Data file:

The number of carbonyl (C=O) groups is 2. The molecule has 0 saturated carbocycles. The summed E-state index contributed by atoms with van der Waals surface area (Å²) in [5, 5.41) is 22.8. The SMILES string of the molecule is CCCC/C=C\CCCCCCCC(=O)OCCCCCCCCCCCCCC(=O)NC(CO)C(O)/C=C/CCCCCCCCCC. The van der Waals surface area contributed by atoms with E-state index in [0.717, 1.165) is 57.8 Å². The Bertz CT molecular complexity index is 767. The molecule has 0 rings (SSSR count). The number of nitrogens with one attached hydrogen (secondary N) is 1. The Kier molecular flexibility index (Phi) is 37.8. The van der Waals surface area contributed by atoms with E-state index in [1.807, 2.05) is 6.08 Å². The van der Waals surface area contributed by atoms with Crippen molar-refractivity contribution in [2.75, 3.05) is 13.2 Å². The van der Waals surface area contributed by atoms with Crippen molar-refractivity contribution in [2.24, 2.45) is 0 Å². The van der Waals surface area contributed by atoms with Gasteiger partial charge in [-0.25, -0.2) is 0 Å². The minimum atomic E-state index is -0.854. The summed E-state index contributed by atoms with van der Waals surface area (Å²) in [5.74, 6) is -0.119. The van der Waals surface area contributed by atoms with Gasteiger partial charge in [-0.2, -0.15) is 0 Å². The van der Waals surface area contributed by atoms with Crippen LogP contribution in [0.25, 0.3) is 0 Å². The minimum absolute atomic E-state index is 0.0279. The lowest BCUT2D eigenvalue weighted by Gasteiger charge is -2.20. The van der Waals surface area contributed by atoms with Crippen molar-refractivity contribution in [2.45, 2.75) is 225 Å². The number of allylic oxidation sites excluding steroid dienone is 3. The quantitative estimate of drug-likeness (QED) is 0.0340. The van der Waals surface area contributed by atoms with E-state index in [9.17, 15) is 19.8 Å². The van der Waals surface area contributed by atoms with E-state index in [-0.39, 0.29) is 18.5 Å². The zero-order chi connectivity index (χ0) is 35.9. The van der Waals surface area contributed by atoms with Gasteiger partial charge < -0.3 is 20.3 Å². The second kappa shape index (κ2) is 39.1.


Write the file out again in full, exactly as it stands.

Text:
The number of carbonyl (C=O) groups is 2. The molecule has 0 saturated carbocycles. The summed E-state index contributed by atoms with van der Waals surface area (Å²) in [5, 5.41) is 22.8. The SMILES string of the molecule is CCCC/C=C\CCCCCCCC(=O)OCCCCCCCCCCCCCC(=O)NC(CO)C(O)/C=C/CCCCCCCCCC. The van der Waals surface area contributed by atoms with E-state index in [0.717, 1.165) is 57.8 Å². The Bertz CT molecular complexity index is 767. The molecule has 0 rings (SSSR count). The number of nitrogens with one attached hydrogen (secondary N) is 1. The Kier molecular flexibility index (Phi) is 37.8. The van der Waals surface area contributed by atoms with E-state index in [1.807, 2.05) is 6.08 Å². The van der Waals surface area contributed by atoms with Crippen molar-refractivity contribution in [2.75, 3.05) is 13.2 Å². The van der Waals surface area contributed by atoms with Crippen molar-refractivity contribution in [2.24, 2.45) is 0 Å². The van der Waals surface area contributed by atoms with Gasteiger partial charge in [-0.25, -0.2) is 0 Å². The minimum atomic E-state index is -0.854. The summed E-state index contributed by atoms with van der Waals surface area (Å²) in [5.74, 6) is -0.119. The van der Waals surface area contributed by atoms with Gasteiger partial charge in [-0.2, -0.15) is 0 Å². The van der Waals surface area contributed by atoms with Crippen LogP contribution in [0.25, 0.3) is 0 Å². The minimum absolute atomic E-state index is 0.0279. The lowest BCUT2D eigenvalue weighted by Gasteiger charge is -2.20. The van der Waals surface area contributed by atoms with Crippen molar-refractivity contribution in [2.45, 2.75) is 225 Å². The number of allylic oxidation sites excluding steroid dienone is 3. The quantitative estimate of drug-likeness (QED) is 0.0340. The van der Waals surface area contributed by atoms with E-state index in [9.17, 15) is 19.8 Å². The van der Waals surface area contributed by atoms with E-state index in [-0.39, 0.29) is 18.5 Å². The zero-order chi connectivity index (χ0) is 35.9. The van der Waals surface area contributed by atoms with Gasteiger partial charge < -0.3 is 20.3 Å². The second kappa shape index (κ2) is 39.1.